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Agency: Cordis | Branch: FP7 | Program: CP-CSA-Infra | Phase: INFRA-2012-1.1.26. | Award Amount: 8.20M | Year: 2013

This project aims at integrating the major European infrastructures in the field of high-resolution solar physics. The following actions will be taken: (i) realise Trans-national Access to external European users; (ii) enhance and spread data acquisition and processing expertise to the Europe-wide community; (iii) increase the impact of high-resolution data by offering science-ready data and facilitating their retrieval and usage; (iv) encourage combination of space and ground-based data by providing unified access to pertinent data repositories; (v) foster synergies between different research communities by organising meetings where each presents state-of-the-art methodologies; (vi) train a new generation of solar researchers through setting up schools and an ambitious mobility programme; (vii) develop prototypes for new-generation post-focus instruments; (vii) study local and non-local atmospheric turbulence, their impact on image quality, and ways to negate their effects; (viii) improve the performance of existing telescopes; (ix) improve designs of future large European ground-and space-based solar telescopes; (x) lay foundations for combined use of facilities around the world and in space; (xi) reinforce partnership with industry to promote technology transfer through existing networks; and (xii) dissemination activities towards society. The project involves all pertinent European research institutions, infrastructures, and data repositories. Together, these represent first-class facilities. The additional participation by private companies and non-European research institutions maximizes the impact on the world-wide scale. In particular, the project achievements will be of principal importance in defining the exploitation of the future 4-meter European Solar Telescope.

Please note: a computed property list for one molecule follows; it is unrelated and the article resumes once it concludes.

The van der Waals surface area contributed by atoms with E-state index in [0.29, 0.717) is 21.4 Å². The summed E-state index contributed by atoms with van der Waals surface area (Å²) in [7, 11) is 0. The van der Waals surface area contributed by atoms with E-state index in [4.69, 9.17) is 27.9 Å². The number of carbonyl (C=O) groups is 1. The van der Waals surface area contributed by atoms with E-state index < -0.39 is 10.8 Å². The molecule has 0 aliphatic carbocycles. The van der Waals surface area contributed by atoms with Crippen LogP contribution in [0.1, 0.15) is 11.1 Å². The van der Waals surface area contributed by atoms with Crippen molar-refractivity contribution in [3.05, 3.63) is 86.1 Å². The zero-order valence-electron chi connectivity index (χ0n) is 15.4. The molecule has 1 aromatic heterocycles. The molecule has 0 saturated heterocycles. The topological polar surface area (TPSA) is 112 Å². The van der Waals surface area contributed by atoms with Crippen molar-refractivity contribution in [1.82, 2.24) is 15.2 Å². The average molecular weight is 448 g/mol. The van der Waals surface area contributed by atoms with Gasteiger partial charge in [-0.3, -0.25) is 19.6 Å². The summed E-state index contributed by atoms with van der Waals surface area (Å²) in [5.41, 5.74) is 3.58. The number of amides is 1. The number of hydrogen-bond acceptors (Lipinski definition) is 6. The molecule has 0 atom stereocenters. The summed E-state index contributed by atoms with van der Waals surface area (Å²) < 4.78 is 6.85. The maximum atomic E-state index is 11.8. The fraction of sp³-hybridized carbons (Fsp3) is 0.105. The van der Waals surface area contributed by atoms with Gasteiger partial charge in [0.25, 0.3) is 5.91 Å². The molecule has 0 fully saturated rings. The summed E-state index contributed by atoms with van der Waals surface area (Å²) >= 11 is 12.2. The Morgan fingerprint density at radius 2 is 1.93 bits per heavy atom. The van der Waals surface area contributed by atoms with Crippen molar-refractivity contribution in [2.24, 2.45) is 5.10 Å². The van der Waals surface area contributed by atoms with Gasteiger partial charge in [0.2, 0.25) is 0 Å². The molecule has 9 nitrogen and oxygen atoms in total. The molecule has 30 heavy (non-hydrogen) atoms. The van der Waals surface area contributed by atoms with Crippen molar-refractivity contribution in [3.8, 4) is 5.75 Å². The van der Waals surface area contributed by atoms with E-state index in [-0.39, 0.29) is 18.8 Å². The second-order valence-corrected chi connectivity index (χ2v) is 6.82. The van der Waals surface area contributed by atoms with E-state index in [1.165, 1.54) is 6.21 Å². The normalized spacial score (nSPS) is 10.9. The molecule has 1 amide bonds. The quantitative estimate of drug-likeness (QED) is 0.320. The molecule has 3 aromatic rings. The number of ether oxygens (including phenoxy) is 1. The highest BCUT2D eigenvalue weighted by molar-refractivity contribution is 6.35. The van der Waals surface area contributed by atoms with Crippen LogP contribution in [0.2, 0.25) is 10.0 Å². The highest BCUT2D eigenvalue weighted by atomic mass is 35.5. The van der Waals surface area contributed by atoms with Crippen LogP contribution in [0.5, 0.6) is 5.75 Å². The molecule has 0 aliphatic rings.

Agency: Cordis | Branch: H2020 | Program: RIA | Phase: INFRAIA-1-2014-2015 | Award Amount: 5.00M | Year: 2015